After only one week, I am realizing that I will need to prioritize my life.  That there will be times when I will need to say no to meeting with friends I truly love, in favor of valuing my need for rest and stillness. That I will need to create ways to maintain health - to exercise and eat well.  That many things will have to be assessed in terms of whether they will give or drain life and energy.  Thankfully, most of the things that are priorities in my life outside of school have already been assessed in that manner - that's how they have become priorities.  I am realizing, though, that the rigorous school schedule is going to require me to develop discipline in new ways.  To learn to rest more actively - to procrastinate less, and do the things that feed my soul without frittering away an hour online or watching a video first.

I'm cautiously excited.  There are things that scare and frustrate me, and there are things that make my heart sing, and I am learning, even after only one week, to balance them inside me, and grow stronger, heal more deeply, and tell a better story.  I am learning to live all of my One Word's from the last several years in new ways, and that thought causes an involuntary smile to spread across my face.


terri said...

hope the pieces come together for you quickly, and you settle on a schedule that meets all your needs. as a fellow introvert, some of those "games" sounded like hell to me. take care of you.

Lisa said...

Terri - your comment made me laugh out loud. "My version of hell" is the exact phrase I used to describe those games to friends and family members :D

And so yes, I'm quickly working to find a schedule that will balance my needs with the demands of finances and education.

Dana said...

Lisa. . .

I'm totally excited for you, congratulations on your new adventures in nursing!

I just wanted to encourage you and let you know that nursing school is all of those things you mentioned. . .scary, frustrating, silly and exciting. I finished my bachelors in nursing in 2005 and finished most of grad school toward my NP - well thats a whole other story - my one piece of advice is to make a couple of really good friends in your class that you can study with and share anxiety and triumphs with! I wouldn't have made it through my classes without them. It's gonna be stressful but it will be so rewarding. Good luck!!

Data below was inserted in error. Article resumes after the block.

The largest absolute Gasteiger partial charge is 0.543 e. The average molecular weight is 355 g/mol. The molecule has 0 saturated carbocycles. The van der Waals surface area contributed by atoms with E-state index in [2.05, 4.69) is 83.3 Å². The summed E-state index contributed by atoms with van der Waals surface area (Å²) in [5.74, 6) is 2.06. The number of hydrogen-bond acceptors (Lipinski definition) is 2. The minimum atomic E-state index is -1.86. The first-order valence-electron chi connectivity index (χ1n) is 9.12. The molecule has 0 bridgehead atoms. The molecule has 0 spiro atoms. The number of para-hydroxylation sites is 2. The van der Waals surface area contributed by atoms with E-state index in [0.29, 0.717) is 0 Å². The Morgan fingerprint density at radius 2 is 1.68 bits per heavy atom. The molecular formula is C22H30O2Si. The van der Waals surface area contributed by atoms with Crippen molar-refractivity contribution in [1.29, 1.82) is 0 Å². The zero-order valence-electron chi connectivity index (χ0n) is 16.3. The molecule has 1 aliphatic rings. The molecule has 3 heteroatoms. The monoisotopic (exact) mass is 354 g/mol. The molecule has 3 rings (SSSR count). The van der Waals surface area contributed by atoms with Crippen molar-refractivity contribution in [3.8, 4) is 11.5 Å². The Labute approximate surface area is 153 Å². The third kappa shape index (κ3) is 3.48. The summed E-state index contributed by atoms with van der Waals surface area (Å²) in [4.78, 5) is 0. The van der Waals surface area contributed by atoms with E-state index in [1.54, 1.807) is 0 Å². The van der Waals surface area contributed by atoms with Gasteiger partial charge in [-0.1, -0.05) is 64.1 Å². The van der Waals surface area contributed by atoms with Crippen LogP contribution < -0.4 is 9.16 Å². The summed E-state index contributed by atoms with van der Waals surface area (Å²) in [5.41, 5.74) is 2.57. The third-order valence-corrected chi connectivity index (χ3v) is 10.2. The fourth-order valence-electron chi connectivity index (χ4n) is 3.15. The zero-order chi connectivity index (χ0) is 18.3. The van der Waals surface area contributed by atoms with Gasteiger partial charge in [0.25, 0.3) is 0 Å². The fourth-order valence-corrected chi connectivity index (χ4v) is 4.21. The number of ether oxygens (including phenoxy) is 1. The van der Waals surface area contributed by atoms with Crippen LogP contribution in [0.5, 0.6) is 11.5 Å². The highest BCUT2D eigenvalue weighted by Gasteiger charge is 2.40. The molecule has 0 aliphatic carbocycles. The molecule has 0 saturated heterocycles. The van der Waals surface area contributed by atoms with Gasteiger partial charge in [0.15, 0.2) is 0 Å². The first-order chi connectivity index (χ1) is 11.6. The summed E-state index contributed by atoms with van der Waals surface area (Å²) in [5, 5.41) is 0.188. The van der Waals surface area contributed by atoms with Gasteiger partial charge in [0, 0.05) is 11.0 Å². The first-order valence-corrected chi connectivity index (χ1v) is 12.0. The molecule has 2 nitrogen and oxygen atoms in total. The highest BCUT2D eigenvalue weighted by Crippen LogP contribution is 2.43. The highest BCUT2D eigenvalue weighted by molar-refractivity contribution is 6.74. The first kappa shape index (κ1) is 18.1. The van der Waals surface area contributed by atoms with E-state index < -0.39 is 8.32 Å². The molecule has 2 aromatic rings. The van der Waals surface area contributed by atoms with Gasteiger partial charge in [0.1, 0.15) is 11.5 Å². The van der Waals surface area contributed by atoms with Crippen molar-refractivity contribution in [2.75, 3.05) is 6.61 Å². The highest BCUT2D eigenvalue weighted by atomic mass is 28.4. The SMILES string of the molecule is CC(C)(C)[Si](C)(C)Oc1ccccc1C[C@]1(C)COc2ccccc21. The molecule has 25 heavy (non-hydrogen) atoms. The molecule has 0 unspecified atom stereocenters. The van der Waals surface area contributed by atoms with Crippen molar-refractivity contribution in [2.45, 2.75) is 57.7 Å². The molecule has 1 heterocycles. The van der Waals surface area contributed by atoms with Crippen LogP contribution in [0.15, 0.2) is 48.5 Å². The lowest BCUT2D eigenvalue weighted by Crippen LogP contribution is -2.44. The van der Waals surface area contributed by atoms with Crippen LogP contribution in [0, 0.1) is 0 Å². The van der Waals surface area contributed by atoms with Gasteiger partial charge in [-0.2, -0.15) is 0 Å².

shallowfrozenwater said...

what i like most about this post is that you seem to come out of your shell a little bit and go pretty deep into some stuff. since i am also an introvert i know just how difficult some of that can be.
i have no doubts that you'll be fine because you've sought this direction out and you're entering places where you can find life for yourself.

Lisa said...

Dana - thanks! And that's great advice! I hear that nursing school in the US is just a bit different - more focused on clinical skills etc., while Canadian nursing school is more focused on the "touchy-feely", but I love the advice. I'm well on my way to making a couple friends in my class, and we'll definitely be spending a lot of time together!

Ian - Thanks! It made me smile to have you comment that I've come out of my shell a little bit in this post. Because of some offline interactions that have been affected by my online life, I'm sometimes hesitant to share as freely here as I once did. That said, I'm really working to get back to that place when I do have something to share, so I'm glad you noticed that :) (And thanks for the encouragement as well!)

christianne said...


As I read this post, I'm so conflicted for you. I know you to be someone who values structure and large swaths of quiet, reflective times rooted in simplicity. I miss that kind of experience for you.

But at the same time (this is the conflicted part), I'm also smiling for you. I see the way God prepared you for these 5:30 wakeup times through the previous job you held, though you didn't know it was preparation. I see the way God gave you a word for the year that is so true for you, and yet you had no idea the ways you would be challenged in this area through this new life.

It makes me smile to see the ways God has been preparing you without your knowledge.

But even still, I miss for you the quiet, introverted, simple way of being that you so much enjoy.


Lisa said...

Christianne - I smiled when I read this! I too see the ways I was prepared for this, and the ways in which the word Jesus gave me for the year are both deeply true, and deeply shaping and challenging.

(and I do miss that quiet, introverted simplicity - especially on the days when the group work seems to drag on and on and on, and it seems I will never be alone in a quiet space again!)

hugs to you!